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a.mlw.walker

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Hi I have attached an image of part of a freely available paper I was reading. It shows the equations for least squares minimization of some equations based on empirical data.

I am not completely confident I understand the required steps, and therefore just wanted to talk it through with others, see what you say and see if it sparks any ideas to solve these.

As I understand it, the first equation (eqn 40) is minimizes using levenberg marquardt for a, b and c0. k is 1,2,3,4... t_k is times stored, the rest of the equation is trying to model the time it will take (whatever that time may be).

Ok so using levenberg marquardt estimate a, b and c0.

But the the next equation (eqn 41) says that he freezes beta to be ab^2, and uses golden section method to 'refine' a and b?

Did the leveneberg marquardt not do a good enough job because I thought we found and ab that way?

the author also give the sub equations for c0. Why? I thought we estimated c0?

Ok so however it has been done, we have a good estimate for a, b and c0.

Eqn 42. Same thing again except now for nu, phi, omega^2.

How is it explaining to solve this?

"robus linear estimation"? "Directly minimizing"? Is that how? Why can't we use levenberg marquardt again?

I just would like discussion, I am not after just the answer, I would like to understand when to use what, and why...

Thanks guys

By the way, that is the whole chapter I haven't left anything out except the chapter title

I am not completely confident I understand the required steps, and therefore just wanted to talk it through with others, see what you say and see if it sparks any ideas to solve these.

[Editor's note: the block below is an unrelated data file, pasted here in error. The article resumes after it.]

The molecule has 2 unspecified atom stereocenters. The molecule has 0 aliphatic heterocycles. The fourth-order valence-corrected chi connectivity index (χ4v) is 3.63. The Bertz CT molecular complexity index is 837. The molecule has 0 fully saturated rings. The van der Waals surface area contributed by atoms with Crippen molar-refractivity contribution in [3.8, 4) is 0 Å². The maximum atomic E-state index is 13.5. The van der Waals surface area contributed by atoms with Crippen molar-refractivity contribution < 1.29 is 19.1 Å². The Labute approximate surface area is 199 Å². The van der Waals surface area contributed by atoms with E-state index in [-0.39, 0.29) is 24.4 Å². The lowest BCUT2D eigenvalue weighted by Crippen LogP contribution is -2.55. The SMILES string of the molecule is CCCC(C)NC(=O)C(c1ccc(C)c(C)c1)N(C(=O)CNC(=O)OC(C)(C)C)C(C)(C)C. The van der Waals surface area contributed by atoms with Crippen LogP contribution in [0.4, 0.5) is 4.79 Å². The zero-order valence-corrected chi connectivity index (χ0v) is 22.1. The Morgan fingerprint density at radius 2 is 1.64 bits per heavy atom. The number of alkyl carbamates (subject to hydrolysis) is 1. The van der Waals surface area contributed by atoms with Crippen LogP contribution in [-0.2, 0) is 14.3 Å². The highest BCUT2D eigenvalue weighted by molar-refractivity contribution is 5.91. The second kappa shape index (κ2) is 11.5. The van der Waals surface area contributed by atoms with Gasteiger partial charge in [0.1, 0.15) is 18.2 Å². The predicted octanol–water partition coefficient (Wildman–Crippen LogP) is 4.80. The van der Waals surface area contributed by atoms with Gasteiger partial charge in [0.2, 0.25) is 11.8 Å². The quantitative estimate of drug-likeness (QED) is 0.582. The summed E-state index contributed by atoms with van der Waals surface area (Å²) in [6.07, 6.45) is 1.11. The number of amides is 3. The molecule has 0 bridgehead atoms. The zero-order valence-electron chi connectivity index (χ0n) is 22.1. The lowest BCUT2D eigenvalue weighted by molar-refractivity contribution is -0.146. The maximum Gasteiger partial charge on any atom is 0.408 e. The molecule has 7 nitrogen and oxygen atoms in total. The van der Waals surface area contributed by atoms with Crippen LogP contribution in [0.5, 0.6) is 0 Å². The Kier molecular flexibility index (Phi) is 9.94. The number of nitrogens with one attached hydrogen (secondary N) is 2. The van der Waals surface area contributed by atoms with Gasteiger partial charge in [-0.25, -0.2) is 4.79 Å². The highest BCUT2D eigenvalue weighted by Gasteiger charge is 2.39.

As I understand it, the first equation (eqn 40) is minimizes using levenberg marquardt for a, b and c0. k is 1,2,3,4... t_k is times stored, the rest of the equation is trying to model the time it will take (whatever that time may be).

Ok so using levenberg marquardt estimate a, b and c0.

But the the next equation (eqn 41) says that he freezes beta to be ab^2, and uses golden section method to 'refine' a and b?

Did the leveneberg marquardt not do a good enough job because I thought we found and ab that way?

the author also give the sub equations for c0. Why? I thought we estimated c0?

Ok so however it has been done, we have a good estimate for a, b and c0.

Eqn 42. Same thing again except now for nu, phi, omega^2.

How is it explaining to solve this?

"robus linear estimation"? "Directly minimizing"? Is that how? Why can't we use levenberg marquardt again?

I just would like discussion, I am not after just the answer, I would like to understand when to use what, and why...

Thanks guys

By the way, that is the whole chapter I haven't left anything out except the chapter title

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